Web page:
A scale is maximally even if the tones are optimally spaced apart from each other.

yes

#### Maximal Area Set

A scale is a maximal area set if a polygon described by vertices dodecimetrically placed around a circle produces the maximal interior area for scales of the same cardinality. All maximally even sets have maximal area, but not all maximal area sets are maximally even.

yes

#### Interior Area

Area of the polygon described by vertices placed for each tone of the scale dodecimetrically around a unit circle, ie a circle with radius of 1.

2

#### Polygon Perimeter

Perimeter of the polygon described by vertices placed for each tone of the scale dodecimetrically around a unit circle.

5.657

#### Myhill Property

A scale has Myhill Property if the Distribution Spectra have exactly two specific intervals for every generic interval.

no

#### Balanced

A scale is balanced if the distribution of its tones would satisfy the "centrifuge problem", ie are placed such that it would balance on its centre point.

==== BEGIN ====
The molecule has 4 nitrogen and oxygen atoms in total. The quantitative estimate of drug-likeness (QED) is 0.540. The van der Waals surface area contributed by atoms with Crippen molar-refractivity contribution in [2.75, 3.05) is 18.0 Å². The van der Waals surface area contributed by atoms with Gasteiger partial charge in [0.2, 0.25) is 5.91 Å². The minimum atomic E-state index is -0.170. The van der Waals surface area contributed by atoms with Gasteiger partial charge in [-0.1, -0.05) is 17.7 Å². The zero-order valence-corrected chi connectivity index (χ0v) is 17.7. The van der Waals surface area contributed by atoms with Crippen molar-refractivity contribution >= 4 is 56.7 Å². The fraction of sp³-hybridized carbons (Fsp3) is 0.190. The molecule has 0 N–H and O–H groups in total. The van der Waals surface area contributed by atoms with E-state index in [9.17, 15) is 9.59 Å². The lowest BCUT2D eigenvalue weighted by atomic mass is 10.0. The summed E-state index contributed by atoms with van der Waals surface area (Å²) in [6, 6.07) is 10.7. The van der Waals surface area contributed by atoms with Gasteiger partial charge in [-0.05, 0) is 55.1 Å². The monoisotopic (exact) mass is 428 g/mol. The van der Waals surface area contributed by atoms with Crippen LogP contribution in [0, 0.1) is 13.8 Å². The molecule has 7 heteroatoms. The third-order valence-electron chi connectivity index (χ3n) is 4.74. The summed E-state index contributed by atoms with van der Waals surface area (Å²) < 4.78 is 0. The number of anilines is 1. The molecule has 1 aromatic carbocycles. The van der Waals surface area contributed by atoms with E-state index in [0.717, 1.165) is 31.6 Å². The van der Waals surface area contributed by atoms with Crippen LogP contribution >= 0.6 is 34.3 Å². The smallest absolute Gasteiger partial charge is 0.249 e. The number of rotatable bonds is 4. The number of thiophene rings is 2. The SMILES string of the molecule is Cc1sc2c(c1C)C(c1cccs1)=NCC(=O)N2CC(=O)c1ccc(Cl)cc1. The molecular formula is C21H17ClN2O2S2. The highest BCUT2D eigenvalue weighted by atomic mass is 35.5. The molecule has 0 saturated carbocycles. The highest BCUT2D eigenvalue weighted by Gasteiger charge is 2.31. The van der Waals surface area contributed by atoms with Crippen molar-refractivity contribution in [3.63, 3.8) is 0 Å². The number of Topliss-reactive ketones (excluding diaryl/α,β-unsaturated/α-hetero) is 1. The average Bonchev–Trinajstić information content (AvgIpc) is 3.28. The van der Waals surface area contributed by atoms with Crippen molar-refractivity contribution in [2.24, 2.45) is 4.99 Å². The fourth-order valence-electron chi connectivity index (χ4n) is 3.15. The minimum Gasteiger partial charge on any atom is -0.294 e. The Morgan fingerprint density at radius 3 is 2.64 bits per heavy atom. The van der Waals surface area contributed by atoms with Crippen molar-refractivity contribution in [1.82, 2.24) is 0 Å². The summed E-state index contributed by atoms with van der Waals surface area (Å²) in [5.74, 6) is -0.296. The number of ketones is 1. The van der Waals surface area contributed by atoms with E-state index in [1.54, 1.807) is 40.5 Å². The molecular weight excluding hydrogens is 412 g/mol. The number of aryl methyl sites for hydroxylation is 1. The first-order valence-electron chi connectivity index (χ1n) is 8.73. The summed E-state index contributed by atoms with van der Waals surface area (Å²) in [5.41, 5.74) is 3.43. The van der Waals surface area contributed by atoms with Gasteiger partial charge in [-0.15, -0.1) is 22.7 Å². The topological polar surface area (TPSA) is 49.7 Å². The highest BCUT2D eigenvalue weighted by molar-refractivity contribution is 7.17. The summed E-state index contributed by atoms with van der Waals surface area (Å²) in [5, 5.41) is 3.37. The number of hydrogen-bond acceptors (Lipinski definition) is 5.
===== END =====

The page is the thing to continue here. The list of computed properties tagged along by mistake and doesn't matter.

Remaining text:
yes

#### Ridge Tones

Ridge Tones are those that appear in all transpositions of a scale upon the members of that scale. Ridge Tones correspond directly with axes of reflective symmetry.

[0,3,6,9]

#### Propriety

Also known as Rothenberg Propriety, named after its inventor. Propriety describes whether every specific interval is uniquely mapped to a generic interval. A scale is either "Proper", "Strictly Proper", or "Improper".

Strictly Proper

#### Heteromorphic Profile

Defined by Norman Carey (2002), the heteromorphic profile is an ordered triple of (c, a, d) where c is the number of contradictions, a is the number of ambiguities, and d is the number of differences. When c is zero, the scale is Proper. When a is also zero, the scale is Strictly Proper.

(0, 0, 0)

#### Coherence Quotient

The Coherence Quotient is a score between 0 and 1, indicating the proportion of coherence failures (ambiguity or contradiction) in the scale, against the maximum possible for a cardinality. A high coherence quotient indicates a less complex scale, whereas a quotient of 0 indicates a maximally complex scale.